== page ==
Here are three top picks from Bramham Therapy:
Shoot the Damn Dog, by Sally Brampton
A searingly honest account of what it’s really like to live with depression day to day by former journalist, Sally Brampton. In this book we travel with the author through loss, breakdown, rehab and therapy. “If there is any lesson I have learned from depression, it is this: We have to let go – of self-pity, anger and blame,” writes Brampton. Life is what it is… and the best way to deal with it is gently.”
I Had a Black Dog, by Matthew Johnstone
This is a very accessible cartoon-style book, with beautiful illustrations, exploring depression as, in Winston Chrurchill’s famous phrase, a ‘black dog’ that follows you around. Johnstone explores life with depression in tow, and even starts to befriend it.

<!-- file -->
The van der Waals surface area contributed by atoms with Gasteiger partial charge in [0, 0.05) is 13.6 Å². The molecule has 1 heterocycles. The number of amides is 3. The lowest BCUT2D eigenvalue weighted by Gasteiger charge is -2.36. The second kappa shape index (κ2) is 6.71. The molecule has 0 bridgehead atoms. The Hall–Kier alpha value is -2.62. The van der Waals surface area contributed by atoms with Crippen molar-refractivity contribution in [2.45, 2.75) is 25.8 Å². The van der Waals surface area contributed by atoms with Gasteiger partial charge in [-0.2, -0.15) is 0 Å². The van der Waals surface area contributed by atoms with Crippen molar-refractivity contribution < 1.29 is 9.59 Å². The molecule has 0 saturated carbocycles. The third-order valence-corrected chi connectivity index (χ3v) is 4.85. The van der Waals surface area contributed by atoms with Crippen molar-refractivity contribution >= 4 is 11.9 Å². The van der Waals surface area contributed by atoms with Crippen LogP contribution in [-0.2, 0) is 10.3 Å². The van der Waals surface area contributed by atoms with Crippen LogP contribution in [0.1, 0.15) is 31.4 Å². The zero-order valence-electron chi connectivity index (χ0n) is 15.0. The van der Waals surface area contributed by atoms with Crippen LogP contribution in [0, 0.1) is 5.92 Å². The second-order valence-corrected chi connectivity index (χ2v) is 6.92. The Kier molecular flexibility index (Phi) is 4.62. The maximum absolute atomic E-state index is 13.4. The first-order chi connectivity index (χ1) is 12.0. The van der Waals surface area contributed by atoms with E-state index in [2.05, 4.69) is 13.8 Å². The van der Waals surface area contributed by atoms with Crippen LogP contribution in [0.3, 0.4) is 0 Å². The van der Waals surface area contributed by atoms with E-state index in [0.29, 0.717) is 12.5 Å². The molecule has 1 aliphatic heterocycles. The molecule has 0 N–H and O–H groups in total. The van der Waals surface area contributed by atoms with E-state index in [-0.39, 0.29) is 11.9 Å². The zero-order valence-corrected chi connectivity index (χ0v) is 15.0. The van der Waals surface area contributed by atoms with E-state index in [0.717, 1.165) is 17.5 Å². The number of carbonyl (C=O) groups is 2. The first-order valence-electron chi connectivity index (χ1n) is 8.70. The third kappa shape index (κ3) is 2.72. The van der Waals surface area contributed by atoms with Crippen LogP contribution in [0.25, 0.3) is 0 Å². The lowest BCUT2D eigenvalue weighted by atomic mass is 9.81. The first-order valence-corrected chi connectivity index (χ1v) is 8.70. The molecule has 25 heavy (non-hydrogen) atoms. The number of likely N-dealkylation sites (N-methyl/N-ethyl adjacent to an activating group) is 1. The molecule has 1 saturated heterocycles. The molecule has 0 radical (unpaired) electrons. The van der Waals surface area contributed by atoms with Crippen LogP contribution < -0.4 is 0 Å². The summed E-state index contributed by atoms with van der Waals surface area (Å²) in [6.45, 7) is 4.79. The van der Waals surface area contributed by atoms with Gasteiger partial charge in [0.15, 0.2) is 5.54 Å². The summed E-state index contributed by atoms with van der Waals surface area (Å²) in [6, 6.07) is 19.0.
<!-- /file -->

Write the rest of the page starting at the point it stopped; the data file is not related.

Better to Live, by Alastair Campbell (out in May 2020)
This autobiographical account of depression by former Labour spin doctor, Alastair Campbell, is due out in May and promises to be a candid personal account of depression, alcoholism and suicidality. “I passionately believe that … speaking honestly about our feelings and experiences (whether as a depressive or as the friend or relative of a depressive) is the first and best step on the road to recovery,” says Campbell. We’ll review the book here.
Here’s a link to Alistair Campbell’s brave disclosure to Tony Blair about his depression, and why talking is important for social change: https://www.time-to-change.org.uk/news-media/celebrity-supporters/alastair-campbell